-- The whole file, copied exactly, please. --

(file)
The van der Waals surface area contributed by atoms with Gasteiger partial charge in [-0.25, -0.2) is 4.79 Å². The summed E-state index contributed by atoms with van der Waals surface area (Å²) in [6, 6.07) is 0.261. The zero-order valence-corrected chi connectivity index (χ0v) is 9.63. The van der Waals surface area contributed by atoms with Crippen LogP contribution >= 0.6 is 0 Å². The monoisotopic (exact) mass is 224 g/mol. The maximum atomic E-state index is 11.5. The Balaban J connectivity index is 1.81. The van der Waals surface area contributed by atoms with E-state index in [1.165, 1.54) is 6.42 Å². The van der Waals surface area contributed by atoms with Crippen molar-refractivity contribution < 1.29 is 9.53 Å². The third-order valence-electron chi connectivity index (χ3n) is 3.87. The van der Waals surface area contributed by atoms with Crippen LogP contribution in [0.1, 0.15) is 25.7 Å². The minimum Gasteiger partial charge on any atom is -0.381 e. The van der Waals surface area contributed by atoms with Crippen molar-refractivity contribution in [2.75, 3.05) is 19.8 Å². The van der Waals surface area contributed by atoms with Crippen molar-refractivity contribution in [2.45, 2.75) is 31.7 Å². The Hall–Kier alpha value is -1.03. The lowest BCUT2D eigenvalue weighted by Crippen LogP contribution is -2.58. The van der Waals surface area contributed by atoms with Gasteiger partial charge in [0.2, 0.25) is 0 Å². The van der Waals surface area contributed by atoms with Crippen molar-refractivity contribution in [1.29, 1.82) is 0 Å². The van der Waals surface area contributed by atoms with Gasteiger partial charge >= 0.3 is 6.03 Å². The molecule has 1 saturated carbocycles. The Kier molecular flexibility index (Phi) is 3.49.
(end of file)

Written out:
The van der Waals surface area contributed by atoms with Gasteiger partial charge in [-0.25, -0.2) is 4.79 Å². The summed E-state index contributed by atoms with van der Waals surface area (Å²) in [6, 6.07) is 0.261. The zero-order valence-corrected chi connectivity index (χ0v) is 9.63. The van der Waals surface area contributed by atoms with Crippen LogP contribution >= 0.6 is 0 Å². The monoisotopic (exact) mass is 224 g/mol. The maximum atomic E-state index is 11.5. The Balaban J connectivity index is 1.81. The van der Waals surface area contributed by atoms with E-state index in [1.165, 1.54) is 6.42 Å². The van der Waals surface area contributed by atoms with Crippen molar-refractivity contribution < 1.29 is 9.53 Å². The third-order valence-electron chi connectivity index (χ3n) is 3.87. The van der Waals surface area contributed by atoms with Crippen LogP contribution in [0.1, 0.15) is 25.7 Å². The minimum Gasteiger partial charge on any atom is -0.381 e. The van der Waals surface area contributed by atoms with Crippen molar-refractivity contribution in [2.75, 3.05) is 19.8 Å². The van der Waals surface area contributed by atoms with Crippen molar-refractivity contribution in [2.45, 2.75) is 31.7 Å². The Hall–Kier alpha value is -1.03. The lowest BCUT2D eigenvalue weighted by Crippen LogP contribution is -2.58. The van der Waals surface area contributed by atoms with Gasteiger partial charge in [0.2, 0.25) is 0 Å². The van der Waals surface area contributed by atoms with Crippen molar-refractivity contribution in [1.29, 1.82) is 0 Å². The van der Waals surface area contributed by atoms with Gasteiger partial charge >= 0.3 is 6.03 Å². The molecule has 1 saturated carbocycles. The Kier molecular flexibility index (Phi) is 3.49.